18. Neuromyelitis Optica/Devic • Clinical: Visual loss eye(s) w/myelopathy, usually over several months; may occur simultaneously. Course can be monophasic, but ~2/3 relapsing. • In children: usually monophasic & preceded by infection. Recovery is often complete. ADEM variant. • Labs: Oligoclonal bands negative. NMO-IgG serum can be sent (indirect immunofluorescence assay) • MRI: Spinal cord lesions extend > 3 levels, w/o brain lesions. SC lesions are cavitating, necrotic, w/acute axonal pathology.

  19. NMO MRI T2

  20. Transverse Myelitis • Clinical: focal inflammatory disorder of spinal cord; acute or subacute combination of motor, sensory, and autonomic deficits. • Up to 50% pt will have LE paralysis/paresis • >80% have numbness, paresthesias, or dysesthesias, often with a well-defined sensory level • vast majority experience impaired bladder function. • 1/3 complete recovery, 1/3 moderate disability, 1/3 severe disability. • Labs/MRI/Treatment: Variable

  21. Transverse Myelitis • Findings that herald diagnosis of MS: • asymmetric clinical findings • predominance of sensory deficits • MRI lesions <3 spinal cord segments, • MRI Brain: occult white matter lesions (“dirty white matter”) • CSF: Oligoclonal bands positive

  22. Acute Disseminated Encephalomyelitis(ADEM) • Clinical: “Postinfectious Encephalomyelitis” • Presents as ACUTE neurological symptoms • Fever, nausea, vomiting, positional vertigo, and altered consciousness (drowsy or lethargic) • Children following viral infxn or immunization • Labs: ESR, CRP, CSF pleocytosis • MRI: extensive lesions, many enhance w/gad (ring-enhancing lesions) • Basal ganglia and/or thalami involvement • Spares corpus collosum • Molecular mimicry: viral epitope & myelin epitope

  23. ADEM MRI - Brain

  24. ADEM MRI - Spine

  25. Other Differentials • Sjögren’s syndrome: mimics MS by producing recurrent multifocal neurological manifestations; white-matter lesions on MRI and oligoclonal bands in CSF. • Differentiate by: systemic manifestations (sicca-dry eyes, mouth & rheumatic features), abnormal serology (antinuclear, SSA-Ro, or SSB-La antibodies), and findings of inflammatory foci on salivary gland biopsy.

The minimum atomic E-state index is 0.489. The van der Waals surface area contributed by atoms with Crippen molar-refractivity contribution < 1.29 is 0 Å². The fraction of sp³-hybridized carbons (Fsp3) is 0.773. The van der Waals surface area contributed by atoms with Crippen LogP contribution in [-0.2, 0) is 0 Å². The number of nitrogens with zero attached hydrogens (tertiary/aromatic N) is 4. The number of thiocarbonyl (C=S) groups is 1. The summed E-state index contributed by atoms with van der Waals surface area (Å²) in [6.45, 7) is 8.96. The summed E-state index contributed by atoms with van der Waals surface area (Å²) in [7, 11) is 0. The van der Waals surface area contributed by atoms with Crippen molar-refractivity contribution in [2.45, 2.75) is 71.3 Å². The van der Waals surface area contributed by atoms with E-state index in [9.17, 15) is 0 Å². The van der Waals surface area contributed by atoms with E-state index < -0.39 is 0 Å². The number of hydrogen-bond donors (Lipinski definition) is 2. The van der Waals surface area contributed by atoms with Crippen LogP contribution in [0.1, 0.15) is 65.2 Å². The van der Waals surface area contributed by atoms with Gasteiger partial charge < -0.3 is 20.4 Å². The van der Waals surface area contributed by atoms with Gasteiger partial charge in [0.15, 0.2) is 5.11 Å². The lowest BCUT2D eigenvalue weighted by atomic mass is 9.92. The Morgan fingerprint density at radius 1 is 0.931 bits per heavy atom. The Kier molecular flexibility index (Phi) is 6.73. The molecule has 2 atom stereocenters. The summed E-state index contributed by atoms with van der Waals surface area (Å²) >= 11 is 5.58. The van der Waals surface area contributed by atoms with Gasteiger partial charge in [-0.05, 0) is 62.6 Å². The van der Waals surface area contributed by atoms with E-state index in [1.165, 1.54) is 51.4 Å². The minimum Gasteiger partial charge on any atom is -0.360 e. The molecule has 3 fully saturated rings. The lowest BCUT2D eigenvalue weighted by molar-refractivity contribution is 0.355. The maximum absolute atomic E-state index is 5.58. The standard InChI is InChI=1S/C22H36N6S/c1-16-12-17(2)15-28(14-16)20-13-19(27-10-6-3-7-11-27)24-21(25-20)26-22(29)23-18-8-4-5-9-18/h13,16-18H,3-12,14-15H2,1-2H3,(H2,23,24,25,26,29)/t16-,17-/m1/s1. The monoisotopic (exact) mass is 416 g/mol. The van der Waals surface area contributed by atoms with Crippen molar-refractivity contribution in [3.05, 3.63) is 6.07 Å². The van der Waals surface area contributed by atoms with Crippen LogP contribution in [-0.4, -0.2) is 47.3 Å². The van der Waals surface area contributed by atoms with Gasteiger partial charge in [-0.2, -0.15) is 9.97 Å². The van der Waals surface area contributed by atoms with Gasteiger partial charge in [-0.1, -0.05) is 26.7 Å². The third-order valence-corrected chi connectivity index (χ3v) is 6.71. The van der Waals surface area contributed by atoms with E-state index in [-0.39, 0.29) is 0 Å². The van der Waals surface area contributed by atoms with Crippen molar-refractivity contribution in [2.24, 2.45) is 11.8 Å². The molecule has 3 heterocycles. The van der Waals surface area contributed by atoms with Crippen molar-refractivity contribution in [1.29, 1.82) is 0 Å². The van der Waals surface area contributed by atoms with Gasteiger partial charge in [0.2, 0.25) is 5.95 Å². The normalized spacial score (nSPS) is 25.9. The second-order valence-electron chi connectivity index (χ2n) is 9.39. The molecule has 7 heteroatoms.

26. Other Differentials • Behçet’s disease: Most common CNS presentation is a subacute brainstem syndrome. • Differentiate by: recurrent oral ulcerations (at least 3 times in 12 months), MRI in Behçet’s disease: brain abnormalities tend to be large, diffuse lesions confined to the brainstem.

  27. Red Flags Atypical features that may portend alternative diagnosis (not MS): • Onset: too early/late (before 15-20y, after 50y) • Early onset may point to a genetic etiology • Family history: less likely MS (weak genetic assoc) • Normal CSF, MRI, and/or Evoked potential studies • Systemic signs • Anemia • Angiokeratomas • Cardiomyopathy • Proteinuria • Metabolic acidosis

  28. Summary

  29. Summary • History & Physical Exam, Labs & MRI findings, AND exclusion of alternative diagnoses. • ~90% of patients ultimately diagnosed with MS initially present with a clinically isolated syndrome (CIS), such as optic neuritis. • MRI can be valuable in differentiating. • American Academy of Neurology: on value of MRI predicting eventual conversion of a clinically isolated syndrome to clinically definite MS: • >3 white-matter lesions in T2 MRI is sensitive predictor (>80%) of clinically definite MS within 7-10 years • In Normal MRIs, <20% will have 2nd attack w/in 10y

  30. The Future • Development of more highly specific criteria for this spectrum of diseases. • Development of more reliable biomolecular markers. Always consider demyelinating diseases in the differential diagnosis of enhancing intramedullary lesions. • If index of suspicion is high, further testing may be warranted.